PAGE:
by Piet Coetzer

Mother tongue education can and should happen

More than a constitutional right learning in a mother tongue will help learners to thrive

More than a constitutional right learning in a mother tongue will help learners to thrive
Mother tongue.JPG

Mother tongue-based education is not a panacea for South Africa’s education-related ills. However, moving beyond English and Afrikaans as the languages of learning and teaching is indeed possible and desirable. Not only should it be an option but it is an obligation of the state. It will also help to ensure that the country showcases the true potential of all its learners.

This is the conclusion of a briefing paper prepared by the parliamentary liaison office of the Southern African Catholic Bishops’ Conference.

Calling for strong political will to “translate the lip-service they tend to give to the nine indigenous official languages into practical programmes”, there is some sharp criticism of not only central government but also, by implication the Democratic Alliance’s (DA) administration in the Western Cape. 

The paper states that it is “a sad indictment on the state that it had to be forced, by an order of the court, to uphold Section 6 of the Constitution by ensuring that it recognises all eleven official languages when communicating government business”.

It, however, also laments the fact the Western Cape Education department’s Language Transformation Plan, introduced in 2006 and which showed promising results, was scrapped by the subsequent DA provincial administration.

The plan encouraged the use of mother tongue-based education for the first six years, and that all learners should by grade nine have learnt an African language other than Afrikaans. Assessments would also be done in the mother tongue. It was piloted at six schools across the province and isiXhosa mother tongue speakers showed a significant increase in test results for content subjects and mathematics.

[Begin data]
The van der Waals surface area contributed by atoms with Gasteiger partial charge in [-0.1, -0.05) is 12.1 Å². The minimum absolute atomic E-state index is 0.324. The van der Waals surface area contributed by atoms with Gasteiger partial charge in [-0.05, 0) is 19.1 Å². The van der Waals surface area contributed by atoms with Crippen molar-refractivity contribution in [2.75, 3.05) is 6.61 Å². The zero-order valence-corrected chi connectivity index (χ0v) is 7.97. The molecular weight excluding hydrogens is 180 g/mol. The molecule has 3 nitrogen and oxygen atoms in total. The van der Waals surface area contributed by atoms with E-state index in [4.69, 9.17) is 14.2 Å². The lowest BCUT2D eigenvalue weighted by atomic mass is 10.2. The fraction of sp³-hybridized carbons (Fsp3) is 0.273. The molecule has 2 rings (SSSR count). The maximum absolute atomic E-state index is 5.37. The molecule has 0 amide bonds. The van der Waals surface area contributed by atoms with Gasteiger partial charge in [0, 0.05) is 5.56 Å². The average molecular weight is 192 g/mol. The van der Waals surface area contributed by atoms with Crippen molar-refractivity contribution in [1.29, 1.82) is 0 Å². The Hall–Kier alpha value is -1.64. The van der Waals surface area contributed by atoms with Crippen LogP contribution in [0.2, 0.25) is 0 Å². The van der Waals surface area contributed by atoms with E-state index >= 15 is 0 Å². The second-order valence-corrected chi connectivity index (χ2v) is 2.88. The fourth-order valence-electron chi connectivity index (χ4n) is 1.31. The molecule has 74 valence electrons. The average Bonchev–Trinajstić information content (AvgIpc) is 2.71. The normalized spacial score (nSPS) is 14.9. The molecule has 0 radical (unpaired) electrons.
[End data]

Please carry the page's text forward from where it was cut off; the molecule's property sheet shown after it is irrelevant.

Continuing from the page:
When the project was halted the schools were informed that they may no longer write their Annual Assessments in isiXhosa. Studies across the country found that where the learners take the test in their home language, and where the home language was the same as the language of learning and teaching (LoLT), their scores were on average 25% higher than those learners for whom the LoLT was different from their home language.

“If the benefits of mother tongue-based education – even if it is only for the first six years – is so well documented, why is the an inability or reluctance on the part of the state to implement a programme, such as the proposed by (minister) Pandor in 2006,” the paper asked.

Three reasons are identified:

  • The perception amongst parents that being proficient in English (and to a lesser extent, in Afrikaans) is the key to unlock the doors to jobs, to a university degree, and to live outside the townships;
  • The lack of African language teaching resources and teaching capacity; and 
  • The lack of political will.

The paper notes that parliament finally adopted the ‘language bill’ in August of this year that promotes the equitable use of all the official languages.

“It is hoped that, as a positive spin-off from the bill, the government will be willing to implement those interventions that have been shown to be successful, such as the Western Cape Education Department’s Language Transformation Plan,” the paper states. 

In it’s conclusion it also notes that developing the necessary teaching resources and human resources is key, “and finding the political will is the catalyst that will ensure all South Africans will be proud to express themselves in the tongue they first heard at their mother’s knee”. 

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